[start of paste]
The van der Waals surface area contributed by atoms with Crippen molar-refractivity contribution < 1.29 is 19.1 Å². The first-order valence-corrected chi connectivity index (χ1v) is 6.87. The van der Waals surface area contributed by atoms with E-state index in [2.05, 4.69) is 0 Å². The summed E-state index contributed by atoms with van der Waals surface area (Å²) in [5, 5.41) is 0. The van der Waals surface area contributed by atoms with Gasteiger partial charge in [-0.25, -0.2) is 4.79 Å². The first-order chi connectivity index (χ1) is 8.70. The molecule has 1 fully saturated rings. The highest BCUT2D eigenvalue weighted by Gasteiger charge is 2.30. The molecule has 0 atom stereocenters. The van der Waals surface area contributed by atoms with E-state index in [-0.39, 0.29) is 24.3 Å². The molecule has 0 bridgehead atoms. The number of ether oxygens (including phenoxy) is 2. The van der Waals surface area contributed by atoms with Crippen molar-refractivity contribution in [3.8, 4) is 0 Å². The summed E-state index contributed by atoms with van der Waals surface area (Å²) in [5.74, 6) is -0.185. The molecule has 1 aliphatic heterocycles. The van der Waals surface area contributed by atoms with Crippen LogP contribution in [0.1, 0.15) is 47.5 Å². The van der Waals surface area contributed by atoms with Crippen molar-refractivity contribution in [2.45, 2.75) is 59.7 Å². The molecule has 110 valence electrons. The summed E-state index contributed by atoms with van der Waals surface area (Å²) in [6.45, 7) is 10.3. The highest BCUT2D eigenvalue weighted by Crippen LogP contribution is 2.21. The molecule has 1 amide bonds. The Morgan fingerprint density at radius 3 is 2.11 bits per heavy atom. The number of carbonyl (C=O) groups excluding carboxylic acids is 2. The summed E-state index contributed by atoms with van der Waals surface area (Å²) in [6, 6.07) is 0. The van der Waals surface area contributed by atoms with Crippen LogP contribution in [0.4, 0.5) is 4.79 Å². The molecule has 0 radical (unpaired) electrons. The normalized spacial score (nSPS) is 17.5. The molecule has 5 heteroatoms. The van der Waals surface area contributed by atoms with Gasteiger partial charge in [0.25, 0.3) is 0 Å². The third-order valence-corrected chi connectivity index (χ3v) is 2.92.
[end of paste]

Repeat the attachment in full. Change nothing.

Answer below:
The van der Waals surface area contributed by atoms with Crippen molar-refractivity contribution < 1.29 is 19.1 Å². The first-order valence-corrected chi connectivity index (χ1v) is 6.87. The van der Waals surface area contributed by atoms with E-state index in [2.05, 4.69) is 0 Å². The summed E-state index contributed by atoms with van der Waals surface area (Å²) in [5, 5.41) is 0. The van der Waals surface area contributed by atoms with Gasteiger partial charge in [-0.25, -0.2) is 4.79 Å². The first-order chi connectivity index (χ1) is 8.70. The molecule has 1 fully saturated rings. The highest BCUT2D eigenvalue weighted by Gasteiger charge is 2.30. The molecule has 0 atom stereocenters. The van der Waals surface area contributed by atoms with E-state index in [-0.39, 0.29) is 24.3 Å². The molecule has 0 bridgehead atoms. The number of ether oxygens (including phenoxy) is 2. The van der Waals surface area contributed by atoms with Crippen molar-refractivity contribution in [3.8, 4) is 0 Å². The summed E-state index contributed by atoms with van der Waals surface area (Å²) in [5.74, 6) is -0.185. The molecule has 1 aliphatic heterocycles. The van der Waals surface area contributed by atoms with Crippen LogP contribution in [0.1, 0.15) is 47.5 Å². The van der Waals surface area contributed by atoms with Crippen molar-refractivity contribution in [2.45, 2.75) is 59.7 Å². The molecule has 110 valence electrons. The summed E-state index contributed by atoms with van der Waals surface area (Å²) in [6.45, 7) is 10.3. The highest BCUT2D eigenvalue weighted by Crippen LogP contribution is 2.21. The molecule has 1 amide bonds. The Morgan fingerprint density at radius 3 is 2.11 bits per heavy atom. The number of carbonyl (C=O) groups excluding carboxylic acids is 2. The summed E-state index contributed by atoms with van der Waals surface area (Å²) in [6, 6.07) is 0. The van der Waals surface area contributed by atoms with Crippen LogP contribution in [0.4, 0.5) is 4.79 Å². The molecule has 0 radical (unpaired) electrons. The normalized spacial score (nSPS) is 17.5. The molecule has 5 heteroatoms. The van der Waals surface area contributed by atoms with Gasteiger partial charge in [0.25, 0.3) is 0 Å². The third-order valence-corrected chi connectivity index (χ3v) is 2.92.